Sunday, December 5, 2010

CSS and syntax-colored Python for blogspot

Ever since I started posting on blogspot, I've used a standard layout for code fragments and output (also R code) that I originally borrowed from Peter Norvig. (Of course, in the meantime he's moved on).  

Now they have a new editor, and it's "recommended", so I tried it on the last post and struggled quite a bit. One problem is that I've been editing the html directly, but the new editor keeps slipping lots of tags in there while I'm working and makes it a pain to see what's going on and where I'm working, etc.  In fact, the auto-save feature interrupts an edit to tell me there's no matching tag---for the thing I'm editing right now!

So I want a tool to do the html markup before I get to blogger's editor, then I'll just paste it in there, and back out to the compose tab and work, not worrying about how much weird stuff gets added to the html.

I went looking for syntax-coloring (Python, of course) and found a post about Pygments here. I basically followed those instructions, except that currently the Design tab gives access to a Template Designer, where under Advanced you will find: Add CSS. I used easy_install to get Pygments (after fixing my .pydistutils.cfg file from this morning). Pygments will spew out a stylesheet with:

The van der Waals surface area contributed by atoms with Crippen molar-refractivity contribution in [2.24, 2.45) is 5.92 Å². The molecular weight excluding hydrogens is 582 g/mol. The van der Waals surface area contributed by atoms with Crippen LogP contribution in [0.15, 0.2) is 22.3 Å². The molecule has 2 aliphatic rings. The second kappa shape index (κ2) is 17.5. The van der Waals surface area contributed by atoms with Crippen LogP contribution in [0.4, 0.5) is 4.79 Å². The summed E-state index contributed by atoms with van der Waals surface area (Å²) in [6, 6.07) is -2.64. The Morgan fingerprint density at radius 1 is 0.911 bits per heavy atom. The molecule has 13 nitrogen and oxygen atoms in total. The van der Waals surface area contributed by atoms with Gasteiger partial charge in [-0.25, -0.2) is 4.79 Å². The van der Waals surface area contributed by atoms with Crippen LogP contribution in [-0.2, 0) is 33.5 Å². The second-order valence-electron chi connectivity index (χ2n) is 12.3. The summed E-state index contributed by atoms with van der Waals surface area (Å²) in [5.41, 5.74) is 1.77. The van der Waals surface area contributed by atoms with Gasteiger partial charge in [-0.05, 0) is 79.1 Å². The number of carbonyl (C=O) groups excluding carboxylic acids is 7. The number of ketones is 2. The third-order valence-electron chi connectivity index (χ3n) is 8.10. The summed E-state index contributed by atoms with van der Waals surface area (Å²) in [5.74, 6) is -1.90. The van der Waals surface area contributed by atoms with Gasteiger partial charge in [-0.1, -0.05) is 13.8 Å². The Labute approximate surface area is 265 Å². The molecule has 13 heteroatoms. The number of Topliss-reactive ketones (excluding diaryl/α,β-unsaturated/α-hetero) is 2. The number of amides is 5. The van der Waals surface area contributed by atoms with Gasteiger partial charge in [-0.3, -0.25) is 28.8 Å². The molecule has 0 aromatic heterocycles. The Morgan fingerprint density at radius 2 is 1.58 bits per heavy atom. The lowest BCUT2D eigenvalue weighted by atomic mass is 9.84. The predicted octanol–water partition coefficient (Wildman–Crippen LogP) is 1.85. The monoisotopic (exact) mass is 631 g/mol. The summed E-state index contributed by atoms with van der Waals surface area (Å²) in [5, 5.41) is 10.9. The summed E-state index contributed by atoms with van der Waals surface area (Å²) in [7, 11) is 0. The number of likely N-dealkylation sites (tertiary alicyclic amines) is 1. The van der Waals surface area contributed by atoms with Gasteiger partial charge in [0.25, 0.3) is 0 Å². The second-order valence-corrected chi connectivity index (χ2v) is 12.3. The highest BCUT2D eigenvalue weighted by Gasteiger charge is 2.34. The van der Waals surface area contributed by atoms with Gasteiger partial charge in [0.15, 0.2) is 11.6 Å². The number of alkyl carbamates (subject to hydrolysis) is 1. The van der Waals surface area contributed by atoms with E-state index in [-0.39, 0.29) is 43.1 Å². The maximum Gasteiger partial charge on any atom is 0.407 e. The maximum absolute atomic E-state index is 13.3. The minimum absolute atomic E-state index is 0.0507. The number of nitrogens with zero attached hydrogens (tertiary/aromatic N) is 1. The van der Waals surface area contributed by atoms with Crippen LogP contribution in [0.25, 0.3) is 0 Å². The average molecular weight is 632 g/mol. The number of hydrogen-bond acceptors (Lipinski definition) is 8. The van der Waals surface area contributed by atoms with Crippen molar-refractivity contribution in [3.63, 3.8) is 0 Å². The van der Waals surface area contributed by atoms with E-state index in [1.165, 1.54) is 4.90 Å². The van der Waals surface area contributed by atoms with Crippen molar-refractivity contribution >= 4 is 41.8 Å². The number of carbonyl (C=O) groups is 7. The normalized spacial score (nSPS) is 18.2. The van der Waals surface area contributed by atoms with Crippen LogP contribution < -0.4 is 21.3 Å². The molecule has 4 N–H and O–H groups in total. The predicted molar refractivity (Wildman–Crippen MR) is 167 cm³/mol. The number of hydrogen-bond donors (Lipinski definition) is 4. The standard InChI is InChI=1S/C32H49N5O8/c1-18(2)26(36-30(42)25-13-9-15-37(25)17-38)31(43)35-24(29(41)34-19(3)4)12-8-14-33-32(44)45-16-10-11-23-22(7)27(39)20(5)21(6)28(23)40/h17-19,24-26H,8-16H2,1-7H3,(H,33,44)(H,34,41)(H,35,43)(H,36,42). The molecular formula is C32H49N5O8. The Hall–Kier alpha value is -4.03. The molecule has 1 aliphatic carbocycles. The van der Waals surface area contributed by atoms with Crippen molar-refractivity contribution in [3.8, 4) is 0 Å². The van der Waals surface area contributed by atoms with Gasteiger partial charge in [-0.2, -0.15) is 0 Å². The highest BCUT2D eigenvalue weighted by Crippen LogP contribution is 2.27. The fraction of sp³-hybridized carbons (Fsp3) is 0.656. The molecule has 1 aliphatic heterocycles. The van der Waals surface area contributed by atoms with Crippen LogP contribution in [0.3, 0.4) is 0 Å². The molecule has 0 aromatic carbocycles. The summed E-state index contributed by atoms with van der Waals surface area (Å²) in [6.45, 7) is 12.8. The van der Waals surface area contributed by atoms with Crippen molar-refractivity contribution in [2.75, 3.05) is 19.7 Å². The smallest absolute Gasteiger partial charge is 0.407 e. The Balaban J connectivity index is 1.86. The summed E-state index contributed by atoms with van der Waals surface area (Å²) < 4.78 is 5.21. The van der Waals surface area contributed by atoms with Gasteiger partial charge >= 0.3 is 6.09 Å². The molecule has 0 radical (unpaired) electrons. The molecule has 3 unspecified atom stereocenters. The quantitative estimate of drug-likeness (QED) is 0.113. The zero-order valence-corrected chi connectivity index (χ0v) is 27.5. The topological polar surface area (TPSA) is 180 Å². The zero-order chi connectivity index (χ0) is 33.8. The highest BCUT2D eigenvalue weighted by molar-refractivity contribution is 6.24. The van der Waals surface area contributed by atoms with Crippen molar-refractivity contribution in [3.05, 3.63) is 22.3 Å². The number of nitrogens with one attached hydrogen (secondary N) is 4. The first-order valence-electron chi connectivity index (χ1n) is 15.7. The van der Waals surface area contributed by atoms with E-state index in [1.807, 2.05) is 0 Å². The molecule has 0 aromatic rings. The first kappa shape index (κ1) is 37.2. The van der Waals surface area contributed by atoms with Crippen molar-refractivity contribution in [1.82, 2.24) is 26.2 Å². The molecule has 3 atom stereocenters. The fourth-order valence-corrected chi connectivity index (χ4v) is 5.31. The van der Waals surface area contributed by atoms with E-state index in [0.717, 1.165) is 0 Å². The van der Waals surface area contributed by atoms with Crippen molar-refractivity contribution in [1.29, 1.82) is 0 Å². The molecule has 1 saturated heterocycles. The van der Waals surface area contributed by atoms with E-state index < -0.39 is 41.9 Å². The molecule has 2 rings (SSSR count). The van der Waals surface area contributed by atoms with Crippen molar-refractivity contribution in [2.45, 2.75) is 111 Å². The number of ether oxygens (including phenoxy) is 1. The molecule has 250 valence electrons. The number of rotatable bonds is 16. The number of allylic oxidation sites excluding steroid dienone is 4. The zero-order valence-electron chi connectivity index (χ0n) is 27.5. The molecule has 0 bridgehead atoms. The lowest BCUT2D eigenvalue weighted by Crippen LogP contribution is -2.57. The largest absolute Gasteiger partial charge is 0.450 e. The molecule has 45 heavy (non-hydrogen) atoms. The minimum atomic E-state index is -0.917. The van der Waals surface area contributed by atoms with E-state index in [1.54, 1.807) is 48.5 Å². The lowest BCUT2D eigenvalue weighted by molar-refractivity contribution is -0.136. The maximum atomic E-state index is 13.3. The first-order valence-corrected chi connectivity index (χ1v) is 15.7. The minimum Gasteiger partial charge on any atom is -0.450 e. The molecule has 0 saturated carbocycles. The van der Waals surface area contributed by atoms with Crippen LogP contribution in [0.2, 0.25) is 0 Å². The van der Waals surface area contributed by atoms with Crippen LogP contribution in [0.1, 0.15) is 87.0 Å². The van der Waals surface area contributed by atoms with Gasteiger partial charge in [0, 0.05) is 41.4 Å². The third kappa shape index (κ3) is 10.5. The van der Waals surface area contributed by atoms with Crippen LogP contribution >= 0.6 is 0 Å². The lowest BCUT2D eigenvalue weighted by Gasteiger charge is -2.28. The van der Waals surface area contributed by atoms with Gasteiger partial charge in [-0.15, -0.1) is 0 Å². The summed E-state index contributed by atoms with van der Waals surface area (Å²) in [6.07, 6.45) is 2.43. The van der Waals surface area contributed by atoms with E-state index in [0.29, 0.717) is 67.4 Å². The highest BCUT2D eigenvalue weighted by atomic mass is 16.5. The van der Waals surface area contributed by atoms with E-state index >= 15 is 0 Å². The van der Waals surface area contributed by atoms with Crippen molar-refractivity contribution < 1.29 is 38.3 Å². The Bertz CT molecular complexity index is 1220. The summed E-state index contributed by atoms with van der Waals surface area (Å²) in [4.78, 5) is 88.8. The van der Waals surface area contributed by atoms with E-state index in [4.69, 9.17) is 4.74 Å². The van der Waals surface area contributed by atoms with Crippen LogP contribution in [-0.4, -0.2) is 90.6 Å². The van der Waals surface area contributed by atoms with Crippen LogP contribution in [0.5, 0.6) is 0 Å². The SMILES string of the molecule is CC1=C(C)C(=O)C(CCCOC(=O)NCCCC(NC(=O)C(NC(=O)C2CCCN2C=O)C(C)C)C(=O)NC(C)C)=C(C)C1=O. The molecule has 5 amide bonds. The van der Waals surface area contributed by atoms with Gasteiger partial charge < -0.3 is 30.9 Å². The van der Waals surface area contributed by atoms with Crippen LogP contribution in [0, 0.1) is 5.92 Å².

pygmentize -S default -f html -a "code.syntax" > syntax.css

I edited that to make this addition as the post describes:

code.syntax .hll { background-color: #ffffcc;
display: block;
overflow: auto;
padding: 3px 5px;
margin: 5px 3px;
border: solid 1px #afafaf;
color: #000;
white-space: pre;

and just pasted that into the template. Now I save a code sample I want to color in a file and do:

pygmentize -f html > sample.html

Copy that into the edit window flanked by <b><big>
<code class="syntax"> and </code></big></b>
. It looks like this:

import sys

# this is a sample for Pygment
def f(n):
        n += 3.14
    except TypeError:
        print 'oops'
    print n

f('my bad')